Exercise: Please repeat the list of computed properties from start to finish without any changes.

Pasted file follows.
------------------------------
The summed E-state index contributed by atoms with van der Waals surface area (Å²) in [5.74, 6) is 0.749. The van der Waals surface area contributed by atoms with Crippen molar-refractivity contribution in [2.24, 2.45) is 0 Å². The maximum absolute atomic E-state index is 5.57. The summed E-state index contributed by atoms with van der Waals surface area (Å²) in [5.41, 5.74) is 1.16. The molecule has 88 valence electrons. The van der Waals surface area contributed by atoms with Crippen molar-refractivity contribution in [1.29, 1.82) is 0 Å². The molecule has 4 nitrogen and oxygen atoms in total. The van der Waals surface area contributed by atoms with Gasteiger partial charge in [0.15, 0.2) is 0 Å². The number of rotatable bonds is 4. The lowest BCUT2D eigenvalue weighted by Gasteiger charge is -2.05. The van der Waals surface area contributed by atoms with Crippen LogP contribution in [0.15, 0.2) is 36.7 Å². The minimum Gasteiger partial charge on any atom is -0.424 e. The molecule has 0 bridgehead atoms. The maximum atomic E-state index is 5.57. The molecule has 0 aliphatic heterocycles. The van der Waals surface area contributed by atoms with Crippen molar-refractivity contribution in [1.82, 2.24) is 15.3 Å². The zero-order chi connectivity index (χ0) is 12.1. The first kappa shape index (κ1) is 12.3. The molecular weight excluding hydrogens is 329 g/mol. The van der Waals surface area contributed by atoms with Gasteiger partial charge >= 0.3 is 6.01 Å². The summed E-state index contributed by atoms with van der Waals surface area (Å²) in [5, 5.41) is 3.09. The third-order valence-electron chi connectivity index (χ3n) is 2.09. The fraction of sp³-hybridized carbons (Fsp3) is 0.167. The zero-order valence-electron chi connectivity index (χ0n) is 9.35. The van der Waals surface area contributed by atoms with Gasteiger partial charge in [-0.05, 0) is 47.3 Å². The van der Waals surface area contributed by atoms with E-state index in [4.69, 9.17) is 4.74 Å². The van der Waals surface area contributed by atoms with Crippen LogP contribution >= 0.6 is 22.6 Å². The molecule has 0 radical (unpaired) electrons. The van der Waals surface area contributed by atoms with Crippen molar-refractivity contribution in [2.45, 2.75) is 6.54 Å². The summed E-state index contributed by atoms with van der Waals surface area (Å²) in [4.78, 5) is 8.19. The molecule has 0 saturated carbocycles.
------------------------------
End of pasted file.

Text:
The summed E-state index contributed by atoms with van der Waals surface area (Å²) in [5.74, 6) is 0.749. The van der Waals surface area contributed by atoms with Crippen molar-refractivity contribution in [2.24, 2.45) is 0 Å². The maximum absolute atomic E-state index is 5.57. The summed E-state index contributed by atoms with van der Waals surface area (Å²) in [5.41, 5.74) is 1.16. The molecule has 88 valence electrons. The van der Waals surface area contributed by atoms with Crippen molar-refractivity contribution in [1.29, 1.82) is 0 Å². The molecule has 4 nitrogen and oxygen atoms in total. The van der Waals surface area contributed by atoms with Gasteiger partial charge in [0.15, 0.2) is 0 Å². The number of rotatable bonds is 4. The lowest BCUT2D eigenvalue weighted by Gasteiger charge is -2.05. The van der Waals surface area contributed by atoms with Crippen LogP contribution in [0.15, 0.2) is 36.7 Å². The minimum Gasteiger partial charge on any atom is -0.424 e. The molecule has 0 bridgehead atoms. The maximum atomic E-state index is 5.57. The molecule has 0 aliphatic heterocycles. The van der Waals surface area contributed by atoms with Crippen molar-refractivity contribution in [1.82, 2.24) is 15.3 Å². The zero-order chi connectivity index (χ0) is 12.1. The first kappa shape index (κ1) is 12.3. The molecular weight excluding hydrogens is 329 g/mol. The van der Waals surface area contributed by atoms with Gasteiger partial charge >= 0.3 is 6.01 Å². The summed E-state index contributed by atoms with van der Waals surface area (Å²) in [5, 5.41) is 3.09. The third-order valence-electron chi connectivity index (χ3n) is 2.09. The fraction of sp³-hybridized carbons (Fsp3) is 0.167. The zero-order valence-electron chi connectivity index (χ0n) is 9.35. The van der Waals surface area contributed by atoms with Gasteiger partial charge in [-0.05, 0) is 47.3 Å². The van der Waals surface area contributed by atoms with E-state index in [4.69, 9.17) is 4.74 Å². The van der Waals surface area contributed by atoms with Crippen LogP contribution >= 0.6 is 22.6 Å². The molecule has 0 radical (unpaired) electrons. The van der Waals surface area contributed by atoms with Crippen molar-refractivity contribution in [2.45, 2.75) is 6.54 Å². The summed E-state index contributed by atoms with van der Waals surface area (Å²) in [4.78, 5) is 8.19. The molecule has 0 saturated carbocycles.